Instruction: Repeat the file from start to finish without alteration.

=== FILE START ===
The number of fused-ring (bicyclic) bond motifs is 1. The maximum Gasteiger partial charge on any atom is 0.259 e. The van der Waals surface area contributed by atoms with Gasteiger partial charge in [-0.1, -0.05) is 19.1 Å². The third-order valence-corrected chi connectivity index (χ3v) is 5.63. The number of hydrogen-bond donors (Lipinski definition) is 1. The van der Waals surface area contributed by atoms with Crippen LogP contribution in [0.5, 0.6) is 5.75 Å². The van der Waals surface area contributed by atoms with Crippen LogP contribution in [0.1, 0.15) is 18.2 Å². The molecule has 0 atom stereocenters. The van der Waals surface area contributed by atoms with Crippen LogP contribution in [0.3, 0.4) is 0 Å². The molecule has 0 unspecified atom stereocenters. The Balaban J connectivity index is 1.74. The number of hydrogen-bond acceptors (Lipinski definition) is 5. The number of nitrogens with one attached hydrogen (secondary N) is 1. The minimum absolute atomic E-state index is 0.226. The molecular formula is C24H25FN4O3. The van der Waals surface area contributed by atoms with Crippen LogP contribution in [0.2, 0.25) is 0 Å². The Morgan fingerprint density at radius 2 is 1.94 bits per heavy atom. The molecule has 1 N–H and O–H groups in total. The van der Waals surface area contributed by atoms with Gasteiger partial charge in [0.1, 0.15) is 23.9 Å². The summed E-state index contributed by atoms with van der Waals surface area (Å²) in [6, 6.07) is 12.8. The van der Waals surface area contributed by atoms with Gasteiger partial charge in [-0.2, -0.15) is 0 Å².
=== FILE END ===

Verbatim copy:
The number of fused-ring (bicyclic) bond motifs is 1. The maximum Gasteiger partial charge on any atom is 0.259 e. The van der Waals surface area contributed by atoms with Gasteiger partial charge in [-0.1, -0.05) is 19.1 Å². The third-order valence-corrected chi connectivity index (χ3v) is 5.63. The number of hydrogen-bond donors (Lipinski definition) is 1. The van der Waals surface area contributed by atoms with Crippen LogP contribution in [0.5, 0.6) is 5.75 Å². The van der Waals surface area contributed by atoms with Crippen LogP contribution in [0.1, 0.15) is 18.2 Å². The molecule has 0 atom stereocenters. The van der Waals surface area contributed by atoms with Crippen LogP contribution in [0.3, 0.4) is 0 Å². The molecule has 0 unspecified atom stereocenters. The Balaban J connectivity index is 1.74. The number of hydrogen-bond acceptors (Lipinski definition) is 5. The number of nitrogens with one attached hydrogen (secondary N) is 1. The minimum absolute atomic E-state index is 0.226. The molecular formula is C24H25FN4O3. The van der Waals surface area contributed by atoms with Crippen LogP contribution in [0.2, 0.25) is 0 Å². The Morgan fingerprint density at radius 2 is 1.94 bits per heavy atom. The molecule has 1 N–H and O–H groups in total. The van der Waals surface area contributed by atoms with Gasteiger partial charge in [0.1, 0.15) is 23.9 Å². The summed E-state index contributed by atoms with van der Waals surface area (Å²) in [6, 6.07) is 12.8. The van der Waals surface area contributed by atoms with Gasteiger partial charge in [-0.2, -0.15) is 0 Å².